What are the characteristics of Christian service?
From 1 Corinthians 4, I will present five characteristics of an effective Christian ministry and service. Each mark at a time, one-by-one. Today we begin with the first characteristic from verses 1-5
This is how one should regard us, as servants of Christ and stewards of the mysteries of God. Moreover, it is required of stewards that they be found faithful. But with me it is a very small thing that I should be judged by you or by any human court. In fact, I do not even judge myself. For I am not aware of anything against myself, but I am not thereby acquitted. It is the Lord who judges me. Therefore do not pronounce judgment before the time, before the Lord comes, who will bring to light the things now hidden in darkness and will disclose the purposes of the heart. Then each one will receive his commendation from God. (1 Corinthians 4:1-5)
Faithful stewardship is the first characteristic of Christian ministry. How are we to think of pastors and preachers in our midst? They belong to our Lord Jesus Christ, who has given them to us as gifts. Paul has already said that all things are yours, whether Paul or Apollos or Cephas… all things are yours. Preachers are to be respected or regarded as servants of Christ and stewards of the mysteries of God. These ministers have arduous responsibilities as Christ’s servants who have been entrusted with the gospel. But they also have immense privileges as stewards of the mysteries of God.
God has made all believers and preachers in specific to be servants as of first and foremost, as His disciples. We must never mistake a servant, or an attendant or a slave, for his master. The master is over the servant and He is prominent over the most important servant. This is the way it must always be in our service of the Lord Jesus – Christ is the Master.
God has also made all preachers stewards or trustees of the mysteries of God. Paul always uses the word mystery to mean, what was hidden to the natural faculties for ages but is now graciously revealed. ‘Mysteries of God’, therefore, is the truths, which were hidden to a natural man, but are now revealed to the spiritual man by God. The ‘mysteries of God’ is the gospel. Preachers are to faithfully manage the gospel, and faithfully propagate it for the salvation of sinners. Only the good news of the crucified and resurrected Christ can save helpless sinners.
While success in the service is important, faithfulness is the first responsibility of stewards. People’s eternal destiny hinges upon hearing the true gospel and believing in Christ. Depth in faithfulness is what God will use in expanding the breath and the extent of our ministries.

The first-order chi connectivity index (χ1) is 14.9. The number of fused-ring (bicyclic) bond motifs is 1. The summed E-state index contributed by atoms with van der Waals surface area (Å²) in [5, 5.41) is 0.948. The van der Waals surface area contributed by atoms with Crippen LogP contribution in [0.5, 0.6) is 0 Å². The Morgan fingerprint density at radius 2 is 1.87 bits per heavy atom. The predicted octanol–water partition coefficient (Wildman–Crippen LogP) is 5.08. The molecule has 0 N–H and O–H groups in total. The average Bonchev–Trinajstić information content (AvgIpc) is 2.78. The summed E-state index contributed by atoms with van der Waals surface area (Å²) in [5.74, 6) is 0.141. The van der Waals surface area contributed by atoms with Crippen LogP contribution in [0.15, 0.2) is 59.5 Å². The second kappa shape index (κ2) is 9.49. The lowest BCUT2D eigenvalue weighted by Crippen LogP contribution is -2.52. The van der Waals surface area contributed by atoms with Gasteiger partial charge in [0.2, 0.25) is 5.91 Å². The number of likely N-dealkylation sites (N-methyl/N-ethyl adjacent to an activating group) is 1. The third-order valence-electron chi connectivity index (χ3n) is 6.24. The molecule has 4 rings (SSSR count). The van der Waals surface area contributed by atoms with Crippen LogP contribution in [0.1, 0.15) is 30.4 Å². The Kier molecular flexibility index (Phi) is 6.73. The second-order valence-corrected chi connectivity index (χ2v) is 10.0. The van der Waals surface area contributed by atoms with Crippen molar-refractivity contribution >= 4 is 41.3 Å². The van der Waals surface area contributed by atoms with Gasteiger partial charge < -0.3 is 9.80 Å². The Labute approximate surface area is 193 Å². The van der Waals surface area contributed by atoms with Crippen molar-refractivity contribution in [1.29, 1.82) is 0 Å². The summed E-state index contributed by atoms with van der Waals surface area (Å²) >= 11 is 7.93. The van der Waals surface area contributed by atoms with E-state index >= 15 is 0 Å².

But preachers are to be assessed and judged by Christ who is their employer rather than men. ‘Pastor roasting’ is condemned when Paul says, But with me it is a very small thing that I should be judged by you or by any human court. In fact, I do not even judge myself. What Paul is saying is that outward critical judgment is discounted, whether by the Corinthian church, or by the human courts society around him or even by himself! He should only be judged by his employer and Master, even Christ.
Why is Paul saying this? We judge in a merely worldly manner, using only human and sometimes worldly standards in the assessment. Instead of making these unnecessary critical human judgments, we are to live in the light of the all-searching judgement that is to come on that great Day when the Lord will come. The Lord will bring the hidden things to light. He will disclose motives of hearts and every human pretense will be brought to naught. It is on this basis some will receive either commendation or condemnation from God.
Does this mean that we should not name and shame those who mismanage the truths of the gospel? Should we keep quite when there is apparent unfaithfulness? Is there a place for critiquing preachers? But Paul himself criticized Peter in Galatians for his conduct (Gal. 2:11-14). False teachers and their false teachings must be exposed (Acts 20:29-31; 1 Tim. 4:1-5; 2 Tim. 2:16-18). But if someone preaches the truth, and you know him to be a faithful minister, don’t purport to know his motive. This is what informed his statement in Philippians 1:12-18. The most important thing is that ‘Christ is proclaimed’ (v.18). We are to rejoice when the gospel is preached even from the most unlikely quarters or preachers.
Three points of application:
Here is a call to faithfulness more than a call to ‘success’. Do your best to present yourself to God as one approved, a worker who has no need to be ashamed, rightly handling the word of truth (2Tim. 2:15). We have to serve the people in good conscience before God. Aim to be blameless!
We thank the Lord that He will recognize and reward true and faithful servants of His church, who might never be recognized by the Church. Human approbation will not always do for a servant of Christ. Sometimes opposition and rejection is what will be the road of faithful ministers, yet they have divine approval, which is far better.
You are to labour now as one who will soon appear before the Judgement throne of God to either receive a reward (3.14) or to be saved through fire (3:15) or to be eternally condemned! Be careful in handling the Scriptures.